"140 economies (out of 146 with export data from the World Bank in 2010) exported more than the United States when measured as a share of their GDPs"
From the Foreign Policy magazine blog post “Outward Bound: America may be turning inward, but thank goodness the rest of the world isn’t too” by Charles Kenney (here):
.… Four in 10 18-to-24-year-olds in the United States claim to speak a foreign language fluently, but only 14 percent of Americans as a whole know conversational Spanish. Any other language is way behind that.
Unfortunately, chances are that those numbers will go down rather than up in the future. The percentage of U.S. elementary and middle schools offering foreign-language instruction fell between 1997 and 2008 -- from 75 percent to 58 percent in the case of middle schools, according to the Center for Applied Linguistics. On top of that, the number of languages offered also declined. For example, French used to be offered at nearly half of U.S. middle schools in 1997, but was offered at less than a quarter 11 years later. Chinese, as you might imagine, saw big gains (well, relatively): A little more than 2 percent of middle schools offer the language, up from below 1 percent in 1997….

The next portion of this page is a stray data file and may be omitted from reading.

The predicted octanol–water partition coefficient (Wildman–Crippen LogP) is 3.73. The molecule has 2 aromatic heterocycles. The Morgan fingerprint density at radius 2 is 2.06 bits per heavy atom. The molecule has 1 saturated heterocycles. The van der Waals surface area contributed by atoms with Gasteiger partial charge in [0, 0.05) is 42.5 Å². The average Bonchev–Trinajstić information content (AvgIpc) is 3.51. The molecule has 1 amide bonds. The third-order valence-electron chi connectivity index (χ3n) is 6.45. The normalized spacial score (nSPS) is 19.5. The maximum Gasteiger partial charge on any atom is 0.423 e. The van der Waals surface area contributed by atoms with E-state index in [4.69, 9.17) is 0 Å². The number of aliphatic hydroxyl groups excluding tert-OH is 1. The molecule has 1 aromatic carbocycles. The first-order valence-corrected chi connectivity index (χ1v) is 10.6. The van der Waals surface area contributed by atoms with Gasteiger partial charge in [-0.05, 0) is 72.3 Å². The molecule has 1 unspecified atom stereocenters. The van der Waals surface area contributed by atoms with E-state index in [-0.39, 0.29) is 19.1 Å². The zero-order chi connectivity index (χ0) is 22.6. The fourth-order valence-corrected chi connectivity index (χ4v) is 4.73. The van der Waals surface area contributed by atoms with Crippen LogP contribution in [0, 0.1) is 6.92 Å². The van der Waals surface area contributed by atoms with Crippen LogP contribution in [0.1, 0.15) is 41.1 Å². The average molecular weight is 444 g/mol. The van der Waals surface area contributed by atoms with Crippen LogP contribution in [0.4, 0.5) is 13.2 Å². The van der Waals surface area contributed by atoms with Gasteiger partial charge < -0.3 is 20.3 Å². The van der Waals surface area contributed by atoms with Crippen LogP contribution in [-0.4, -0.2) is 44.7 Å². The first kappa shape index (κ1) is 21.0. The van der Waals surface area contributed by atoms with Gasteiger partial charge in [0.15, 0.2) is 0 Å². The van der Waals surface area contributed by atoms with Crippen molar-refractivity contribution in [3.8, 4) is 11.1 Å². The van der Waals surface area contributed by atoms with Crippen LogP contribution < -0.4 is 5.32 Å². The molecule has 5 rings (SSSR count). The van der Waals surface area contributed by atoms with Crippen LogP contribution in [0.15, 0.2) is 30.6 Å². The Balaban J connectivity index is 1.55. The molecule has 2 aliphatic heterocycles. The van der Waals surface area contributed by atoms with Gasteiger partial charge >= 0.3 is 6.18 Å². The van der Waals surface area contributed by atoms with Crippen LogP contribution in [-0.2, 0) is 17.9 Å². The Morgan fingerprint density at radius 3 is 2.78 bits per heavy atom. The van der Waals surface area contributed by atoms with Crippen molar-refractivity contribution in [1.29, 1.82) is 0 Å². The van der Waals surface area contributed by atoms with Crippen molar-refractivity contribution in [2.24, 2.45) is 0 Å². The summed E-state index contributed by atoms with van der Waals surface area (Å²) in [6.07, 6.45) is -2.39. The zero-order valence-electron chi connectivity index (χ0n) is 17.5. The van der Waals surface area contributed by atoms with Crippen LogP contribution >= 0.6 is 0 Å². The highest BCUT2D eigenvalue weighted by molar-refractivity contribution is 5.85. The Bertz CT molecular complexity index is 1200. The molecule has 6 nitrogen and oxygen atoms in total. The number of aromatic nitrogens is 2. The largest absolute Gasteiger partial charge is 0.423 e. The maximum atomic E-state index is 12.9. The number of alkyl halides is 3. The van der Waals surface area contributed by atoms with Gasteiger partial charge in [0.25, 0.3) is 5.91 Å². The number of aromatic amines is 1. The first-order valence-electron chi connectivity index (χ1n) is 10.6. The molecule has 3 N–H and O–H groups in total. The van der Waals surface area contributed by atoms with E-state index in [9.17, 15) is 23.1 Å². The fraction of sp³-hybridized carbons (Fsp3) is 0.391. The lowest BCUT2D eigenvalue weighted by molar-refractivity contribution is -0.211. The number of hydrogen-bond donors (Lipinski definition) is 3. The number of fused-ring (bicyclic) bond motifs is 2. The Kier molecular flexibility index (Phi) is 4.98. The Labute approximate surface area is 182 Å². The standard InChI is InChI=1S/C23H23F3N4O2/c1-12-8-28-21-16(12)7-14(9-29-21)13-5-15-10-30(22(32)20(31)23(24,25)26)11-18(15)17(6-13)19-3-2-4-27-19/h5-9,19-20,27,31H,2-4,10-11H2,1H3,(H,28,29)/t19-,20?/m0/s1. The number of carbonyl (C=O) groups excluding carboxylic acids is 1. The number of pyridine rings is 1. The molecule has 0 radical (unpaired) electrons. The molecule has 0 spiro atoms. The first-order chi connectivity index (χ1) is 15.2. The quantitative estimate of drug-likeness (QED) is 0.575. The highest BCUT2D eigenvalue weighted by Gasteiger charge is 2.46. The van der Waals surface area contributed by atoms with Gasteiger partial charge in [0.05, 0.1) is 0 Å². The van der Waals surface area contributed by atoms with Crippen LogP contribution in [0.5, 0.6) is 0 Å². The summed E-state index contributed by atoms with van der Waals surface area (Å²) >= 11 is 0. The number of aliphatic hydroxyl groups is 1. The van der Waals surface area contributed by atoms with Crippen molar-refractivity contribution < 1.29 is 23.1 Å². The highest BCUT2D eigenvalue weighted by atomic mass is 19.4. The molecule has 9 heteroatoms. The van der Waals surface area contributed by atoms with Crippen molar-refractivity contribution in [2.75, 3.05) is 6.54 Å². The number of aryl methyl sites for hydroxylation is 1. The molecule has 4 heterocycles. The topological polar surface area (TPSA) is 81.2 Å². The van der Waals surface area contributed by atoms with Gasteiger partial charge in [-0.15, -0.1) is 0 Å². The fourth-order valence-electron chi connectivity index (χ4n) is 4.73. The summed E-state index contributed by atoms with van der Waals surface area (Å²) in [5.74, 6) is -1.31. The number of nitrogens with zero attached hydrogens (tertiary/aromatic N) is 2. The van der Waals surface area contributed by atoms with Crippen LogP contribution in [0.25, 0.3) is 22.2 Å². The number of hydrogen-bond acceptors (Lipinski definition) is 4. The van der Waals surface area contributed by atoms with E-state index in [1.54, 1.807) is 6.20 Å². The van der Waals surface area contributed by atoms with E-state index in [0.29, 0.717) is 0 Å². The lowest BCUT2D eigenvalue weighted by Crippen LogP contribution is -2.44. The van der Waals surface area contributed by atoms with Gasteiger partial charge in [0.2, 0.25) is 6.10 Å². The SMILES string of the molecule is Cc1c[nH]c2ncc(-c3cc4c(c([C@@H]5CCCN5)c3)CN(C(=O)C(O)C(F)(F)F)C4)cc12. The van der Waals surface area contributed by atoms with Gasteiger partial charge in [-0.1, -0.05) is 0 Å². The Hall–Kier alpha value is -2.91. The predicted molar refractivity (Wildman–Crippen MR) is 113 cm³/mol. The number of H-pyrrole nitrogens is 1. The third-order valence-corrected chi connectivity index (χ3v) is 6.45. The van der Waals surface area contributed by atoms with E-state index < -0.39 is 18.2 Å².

…. And there's a lot of work for America to do out there. While U.S. exports have been climbing, 140 economies (out of 146 with export data from the World Bank in 2010) exported more than the United States when measured as a share of their GDPs. Only Nepal, Brazil, Haiti, Ethiopia, and Tonga did worse than the U.S. export share (13 percent of GDP), according to the World Bank. Afghanistan outdid the United States by 2 percentage points of GDP. And China's export share was more than twice as big, at 30 percent…..